The Shaking Woman or A History of My Nerves A revealing and unusal memoir by the bestselling author of What I Loved, an account of her search for the source of her mysterious nervous disorder which offers a fascinating exploration of the mind and its connection with the body – 'provocative but often funny, encyclopedic but down to earth' Oliver Sacks.
While speaking at a memorial event for her father, Siri Hustvedt suffered a violent seizure from the neck down. She managed to finish her talk and the paroxysms stopped, but not for good. Again and again she found herself a victim of the shudders. What had happened?
Chronicling her search for the shaking woman, Hustvedt takes the reader on a journey into contemporary psychiatry, neurology and psychoanalysis. She unearths stories and theories from the annals of medical history, literature and philosophy, and delves into her own past. In the process, she raises fundamental questions: what is the relationship between mind and body? How do we remember? What is the self?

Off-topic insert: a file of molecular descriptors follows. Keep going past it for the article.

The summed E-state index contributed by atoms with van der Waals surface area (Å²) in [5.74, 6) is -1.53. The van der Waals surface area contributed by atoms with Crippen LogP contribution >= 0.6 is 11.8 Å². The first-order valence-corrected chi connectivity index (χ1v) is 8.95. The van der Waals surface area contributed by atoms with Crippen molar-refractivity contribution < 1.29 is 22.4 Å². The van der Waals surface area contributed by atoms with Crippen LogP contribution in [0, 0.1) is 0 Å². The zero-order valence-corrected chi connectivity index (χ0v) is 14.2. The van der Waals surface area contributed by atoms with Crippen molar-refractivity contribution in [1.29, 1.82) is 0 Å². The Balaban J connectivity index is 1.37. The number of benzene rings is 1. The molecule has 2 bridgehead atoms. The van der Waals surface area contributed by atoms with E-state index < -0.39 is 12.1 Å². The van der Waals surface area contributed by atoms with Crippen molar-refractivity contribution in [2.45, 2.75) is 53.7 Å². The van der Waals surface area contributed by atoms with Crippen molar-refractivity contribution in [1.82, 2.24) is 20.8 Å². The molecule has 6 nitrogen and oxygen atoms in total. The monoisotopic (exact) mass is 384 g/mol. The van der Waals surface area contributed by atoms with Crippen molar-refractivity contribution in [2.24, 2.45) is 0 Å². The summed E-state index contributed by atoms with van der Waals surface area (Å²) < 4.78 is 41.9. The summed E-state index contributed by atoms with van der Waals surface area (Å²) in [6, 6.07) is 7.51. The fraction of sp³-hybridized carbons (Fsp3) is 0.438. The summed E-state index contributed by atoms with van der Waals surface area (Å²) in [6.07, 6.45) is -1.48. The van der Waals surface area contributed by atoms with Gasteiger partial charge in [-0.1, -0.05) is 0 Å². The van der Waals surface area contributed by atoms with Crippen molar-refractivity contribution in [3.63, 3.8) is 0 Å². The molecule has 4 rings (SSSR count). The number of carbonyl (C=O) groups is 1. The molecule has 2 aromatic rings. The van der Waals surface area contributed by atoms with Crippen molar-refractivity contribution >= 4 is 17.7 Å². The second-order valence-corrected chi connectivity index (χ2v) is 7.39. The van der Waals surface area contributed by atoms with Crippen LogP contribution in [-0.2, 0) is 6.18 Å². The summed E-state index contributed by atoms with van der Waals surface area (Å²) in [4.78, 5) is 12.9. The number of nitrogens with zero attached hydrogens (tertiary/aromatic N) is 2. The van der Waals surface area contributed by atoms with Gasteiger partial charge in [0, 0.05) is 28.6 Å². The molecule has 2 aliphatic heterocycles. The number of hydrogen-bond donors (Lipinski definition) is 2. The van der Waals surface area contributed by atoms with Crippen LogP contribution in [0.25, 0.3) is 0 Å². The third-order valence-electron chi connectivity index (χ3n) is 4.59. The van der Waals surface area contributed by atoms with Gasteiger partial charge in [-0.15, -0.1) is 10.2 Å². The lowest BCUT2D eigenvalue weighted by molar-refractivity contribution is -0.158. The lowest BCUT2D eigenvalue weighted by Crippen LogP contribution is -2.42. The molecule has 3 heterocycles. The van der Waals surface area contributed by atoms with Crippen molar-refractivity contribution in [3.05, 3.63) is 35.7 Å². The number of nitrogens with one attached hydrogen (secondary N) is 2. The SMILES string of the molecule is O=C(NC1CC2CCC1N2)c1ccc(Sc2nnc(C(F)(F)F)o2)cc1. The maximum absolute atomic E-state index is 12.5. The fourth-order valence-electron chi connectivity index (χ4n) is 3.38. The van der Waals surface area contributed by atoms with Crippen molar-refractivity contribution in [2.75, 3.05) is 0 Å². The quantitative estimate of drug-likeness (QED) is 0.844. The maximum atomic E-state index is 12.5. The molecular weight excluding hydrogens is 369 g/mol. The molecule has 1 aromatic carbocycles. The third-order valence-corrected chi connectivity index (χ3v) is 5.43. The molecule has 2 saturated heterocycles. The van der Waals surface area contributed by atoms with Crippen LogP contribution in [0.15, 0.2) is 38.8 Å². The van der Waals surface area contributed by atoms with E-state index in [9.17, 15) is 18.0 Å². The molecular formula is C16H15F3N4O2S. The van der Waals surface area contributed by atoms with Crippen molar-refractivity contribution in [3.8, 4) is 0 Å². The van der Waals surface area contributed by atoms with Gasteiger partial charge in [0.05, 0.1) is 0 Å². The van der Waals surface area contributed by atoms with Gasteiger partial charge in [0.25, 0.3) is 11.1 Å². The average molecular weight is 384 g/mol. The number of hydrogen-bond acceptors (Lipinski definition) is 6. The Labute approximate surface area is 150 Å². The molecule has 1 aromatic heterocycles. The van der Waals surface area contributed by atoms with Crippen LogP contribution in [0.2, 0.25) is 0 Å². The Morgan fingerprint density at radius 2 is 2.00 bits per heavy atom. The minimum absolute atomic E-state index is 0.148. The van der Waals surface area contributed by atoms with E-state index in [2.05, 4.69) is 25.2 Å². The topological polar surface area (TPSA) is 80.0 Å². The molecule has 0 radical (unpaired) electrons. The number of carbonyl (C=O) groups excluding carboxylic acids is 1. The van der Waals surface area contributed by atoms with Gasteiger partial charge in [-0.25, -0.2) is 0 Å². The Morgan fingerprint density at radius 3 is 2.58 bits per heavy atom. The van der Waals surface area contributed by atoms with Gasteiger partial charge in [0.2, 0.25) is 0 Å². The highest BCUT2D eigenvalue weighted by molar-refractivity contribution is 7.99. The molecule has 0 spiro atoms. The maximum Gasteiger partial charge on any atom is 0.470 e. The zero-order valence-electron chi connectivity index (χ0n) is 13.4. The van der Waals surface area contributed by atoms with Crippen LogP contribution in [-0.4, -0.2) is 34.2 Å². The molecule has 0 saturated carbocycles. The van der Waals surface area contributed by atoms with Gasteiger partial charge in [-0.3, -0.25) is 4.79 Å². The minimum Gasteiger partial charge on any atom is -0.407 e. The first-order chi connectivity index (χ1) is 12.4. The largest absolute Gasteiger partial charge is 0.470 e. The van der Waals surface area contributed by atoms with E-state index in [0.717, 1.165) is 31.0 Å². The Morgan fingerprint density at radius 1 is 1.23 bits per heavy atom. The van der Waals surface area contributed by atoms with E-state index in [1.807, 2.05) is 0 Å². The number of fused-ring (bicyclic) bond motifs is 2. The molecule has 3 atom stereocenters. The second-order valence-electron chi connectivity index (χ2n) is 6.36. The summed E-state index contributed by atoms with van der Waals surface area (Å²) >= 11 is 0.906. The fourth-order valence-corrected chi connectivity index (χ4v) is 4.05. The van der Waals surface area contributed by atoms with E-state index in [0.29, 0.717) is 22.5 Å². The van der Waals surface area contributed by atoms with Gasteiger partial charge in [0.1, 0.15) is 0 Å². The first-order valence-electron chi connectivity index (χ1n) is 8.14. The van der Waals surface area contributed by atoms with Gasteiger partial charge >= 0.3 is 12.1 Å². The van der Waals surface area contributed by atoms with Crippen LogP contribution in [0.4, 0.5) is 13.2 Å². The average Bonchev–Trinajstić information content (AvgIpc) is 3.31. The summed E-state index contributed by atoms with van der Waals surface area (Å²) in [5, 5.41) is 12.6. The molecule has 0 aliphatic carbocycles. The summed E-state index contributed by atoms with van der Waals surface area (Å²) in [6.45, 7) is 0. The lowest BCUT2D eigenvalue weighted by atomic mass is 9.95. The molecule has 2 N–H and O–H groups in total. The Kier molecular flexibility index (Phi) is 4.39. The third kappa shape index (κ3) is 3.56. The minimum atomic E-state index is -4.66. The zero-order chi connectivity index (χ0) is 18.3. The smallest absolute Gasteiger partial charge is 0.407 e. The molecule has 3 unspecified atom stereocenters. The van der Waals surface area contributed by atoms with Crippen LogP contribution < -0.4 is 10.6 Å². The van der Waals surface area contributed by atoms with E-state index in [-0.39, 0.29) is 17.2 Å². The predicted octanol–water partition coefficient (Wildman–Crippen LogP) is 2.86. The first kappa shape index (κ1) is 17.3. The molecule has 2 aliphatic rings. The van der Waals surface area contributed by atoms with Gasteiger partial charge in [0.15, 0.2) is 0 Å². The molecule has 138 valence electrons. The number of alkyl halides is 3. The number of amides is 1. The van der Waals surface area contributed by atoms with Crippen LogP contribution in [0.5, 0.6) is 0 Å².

In a seamless synthesis of personal experience and extensive research, Hustvedt conveys the often frightening mysteries of illness and the complexities of diagnosis. As engaging as it is thought-provoking, The Shaking Woman brilliantly illuminates the age-old dilemma of the mental and the physical, and what it means to be human.
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